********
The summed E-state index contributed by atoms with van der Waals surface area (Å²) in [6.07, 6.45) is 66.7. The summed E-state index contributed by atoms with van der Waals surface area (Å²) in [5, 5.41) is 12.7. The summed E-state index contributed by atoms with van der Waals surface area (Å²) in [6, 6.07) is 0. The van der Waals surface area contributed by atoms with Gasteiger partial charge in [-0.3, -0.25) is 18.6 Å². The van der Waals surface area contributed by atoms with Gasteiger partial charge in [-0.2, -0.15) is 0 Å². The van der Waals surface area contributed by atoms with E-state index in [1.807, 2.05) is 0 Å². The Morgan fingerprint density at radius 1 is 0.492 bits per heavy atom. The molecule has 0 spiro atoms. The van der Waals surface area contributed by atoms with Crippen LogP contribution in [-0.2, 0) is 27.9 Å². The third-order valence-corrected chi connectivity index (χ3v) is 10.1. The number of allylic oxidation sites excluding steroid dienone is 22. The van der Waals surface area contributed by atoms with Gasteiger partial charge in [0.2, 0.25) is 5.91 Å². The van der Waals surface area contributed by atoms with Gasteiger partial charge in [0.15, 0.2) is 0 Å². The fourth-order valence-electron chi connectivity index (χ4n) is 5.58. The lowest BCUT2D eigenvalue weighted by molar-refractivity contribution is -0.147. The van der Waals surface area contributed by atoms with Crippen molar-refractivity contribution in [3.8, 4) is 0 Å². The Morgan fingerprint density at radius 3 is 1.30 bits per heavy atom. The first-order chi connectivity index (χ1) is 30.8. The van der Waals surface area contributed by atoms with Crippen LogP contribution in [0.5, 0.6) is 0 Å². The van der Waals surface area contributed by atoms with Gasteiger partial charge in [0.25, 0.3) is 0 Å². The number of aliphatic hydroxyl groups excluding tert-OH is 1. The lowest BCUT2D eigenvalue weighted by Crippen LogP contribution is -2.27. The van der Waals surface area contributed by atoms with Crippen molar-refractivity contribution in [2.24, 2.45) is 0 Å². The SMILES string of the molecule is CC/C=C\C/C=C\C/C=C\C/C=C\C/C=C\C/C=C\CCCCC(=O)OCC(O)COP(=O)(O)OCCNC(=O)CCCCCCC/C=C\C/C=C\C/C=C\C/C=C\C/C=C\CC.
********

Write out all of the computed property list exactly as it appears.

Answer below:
The summed E-state index contributed by atoms with van der Waals surface area (Å²) in [6.07, 6.45) is 66.7. The summed E-state index contributed by atoms with van der Waals surface area (Å²) in [5, 5.41) is 12.7. The summed E-state index contributed by atoms with van der Waals surface area (Å²) in [6, 6.07) is 0. The van der Waals surface area contributed by atoms with Gasteiger partial charge in [-0.3, -0.25) is 18.6 Å². The van der Waals surface area contributed by atoms with Gasteiger partial charge in [-0.2, -0.15) is 0 Å². The van der Waals surface area contributed by atoms with E-state index in [1.807, 2.05) is 0 Å². The Morgan fingerprint density at radius 1 is 0.492 bits per heavy atom. The molecule has 0 spiro atoms. The van der Waals surface area contributed by atoms with Crippen LogP contribution in [-0.2, 0) is 27.9 Å². The third-order valence-corrected chi connectivity index (χ3v) is 10.1. The number of allylic oxidation sites excluding steroid dienone is 22. The van der Waals surface area contributed by atoms with Gasteiger partial charge in [0.2, 0.25) is 5.91 Å². The van der Waals surface area contributed by atoms with Gasteiger partial charge in [0.15, 0.2) is 0 Å². The fourth-order valence-electron chi connectivity index (χ4n) is 5.58. The lowest BCUT2D eigenvalue weighted by molar-refractivity contribution is -0.147. The van der Waals surface area contributed by atoms with Crippen molar-refractivity contribution in [3.8, 4) is 0 Å². The Morgan fingerprint density at radius 3 is 1.30 bits per heavy atom. The first-order chi connectivity index (χ1) is 30.8. The van der Waals surface area contributed by atoms with Crippen LogP contribution in [0.5, 0.6) is 0 Å². The van der Waals surface area contributed by atoms with Gasteiger partial charge in [0.25, 0.3) is 0 Å². The number of aliphatic hydroxyl groups excluding tert-OH is 1. The lowest BCUT2D eigenvalue weighted by Crippen LogP contribution is -2.27. The van der Waals surface area contributed by atoms with Crippen molar-refractivity contribution in [2.24, 2.45) is 0 Å². The SMILES string of the molecule is CC/C=C\C/C=C\C/C=C\C/C=C\C/C=C\C/C=C\CCCCC(=O)OCC(O)COP(=O)(O)OCCNC(=O)CCCCCCC/C=C\C/C=C\C/C=C\C/C=C\C/C=C\CC.